Using the LTC3108 breakout board with a TEG

As I mentioned already, I burned my old Peltier element before receiving the LTC3108 breakout PCB, so I couldn’t test that setup. So I went and hooked a solar cell, but the configuration I have on the PCB is not optimal for solar usage: I need another transformer ratio and different capacitor values. I have ordered these components and will build another PCB when they arrive. Luckily, I got the replacement early today and immediately started looking for a suitable place to test it out. I needed to find a place with temperature difference: that is what creates the voltage in the TEG. I have a Popcorn hour A110 networked media player in my living room, aluminium casing and surface temperature of 31 degrees (when off) that is given off by its power supply.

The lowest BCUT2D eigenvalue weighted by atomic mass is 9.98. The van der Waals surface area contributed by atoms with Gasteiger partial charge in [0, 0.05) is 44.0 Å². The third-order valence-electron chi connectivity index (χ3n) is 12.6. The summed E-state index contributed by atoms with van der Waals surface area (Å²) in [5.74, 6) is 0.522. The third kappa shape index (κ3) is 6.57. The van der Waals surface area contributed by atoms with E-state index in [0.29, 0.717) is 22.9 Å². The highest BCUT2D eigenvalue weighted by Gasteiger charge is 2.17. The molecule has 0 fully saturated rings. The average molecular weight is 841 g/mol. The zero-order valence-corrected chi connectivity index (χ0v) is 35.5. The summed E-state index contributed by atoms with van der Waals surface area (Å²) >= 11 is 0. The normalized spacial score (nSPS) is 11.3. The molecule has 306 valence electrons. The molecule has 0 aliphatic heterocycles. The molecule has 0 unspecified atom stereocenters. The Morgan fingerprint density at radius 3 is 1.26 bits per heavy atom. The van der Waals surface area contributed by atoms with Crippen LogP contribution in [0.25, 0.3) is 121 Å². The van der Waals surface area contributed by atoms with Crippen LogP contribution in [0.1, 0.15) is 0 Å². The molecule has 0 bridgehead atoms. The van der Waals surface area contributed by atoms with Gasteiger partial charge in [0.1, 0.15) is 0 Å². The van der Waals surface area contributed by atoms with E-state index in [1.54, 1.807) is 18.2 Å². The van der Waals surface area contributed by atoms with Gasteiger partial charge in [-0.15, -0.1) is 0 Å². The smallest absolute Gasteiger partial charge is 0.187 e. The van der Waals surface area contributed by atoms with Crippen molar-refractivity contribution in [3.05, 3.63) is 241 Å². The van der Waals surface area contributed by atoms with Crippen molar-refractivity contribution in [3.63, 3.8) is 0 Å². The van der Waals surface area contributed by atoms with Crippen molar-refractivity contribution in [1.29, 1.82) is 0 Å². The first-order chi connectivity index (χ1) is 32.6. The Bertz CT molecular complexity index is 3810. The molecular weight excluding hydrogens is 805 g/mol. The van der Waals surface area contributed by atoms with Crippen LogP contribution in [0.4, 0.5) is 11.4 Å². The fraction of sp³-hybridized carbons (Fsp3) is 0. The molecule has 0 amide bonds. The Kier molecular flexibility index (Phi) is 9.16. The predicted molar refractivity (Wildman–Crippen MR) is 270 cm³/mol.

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Simply placing the TEG on-top isn’t enough as it quickly equalizes its plates temperatures and doesn’t produce the minimum 20mV to get the LTC3108 started. So I put an old aluminum heat sink from a Intel Celeron processor on top the element and I got steady 38-40mV output since one side is 31 degrees and the other tends to follow room temperature i.e. around 21 degrees C. My TEG is the cheapest found on ebay, probably high quality ones would produce more at 10 degrees difference, but 38-40mV is perfect for the LTC3108, in fact it is most efficient at these voltages. Without load, I got around 70mV from the TEG.

So I plugged everything and it works as a charm, simply *amazing* stuff. This setup works 24hrs a day (unlike solar), so I can even skip the storage capacitor, or use a smaller one – I have a 0.1F (currently using a 1F)

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5 thoughts on “Using the LTC3108 breakout board with a TEG

  1. Pingback: Energy harvesting breakout board | Martin's corner on the web

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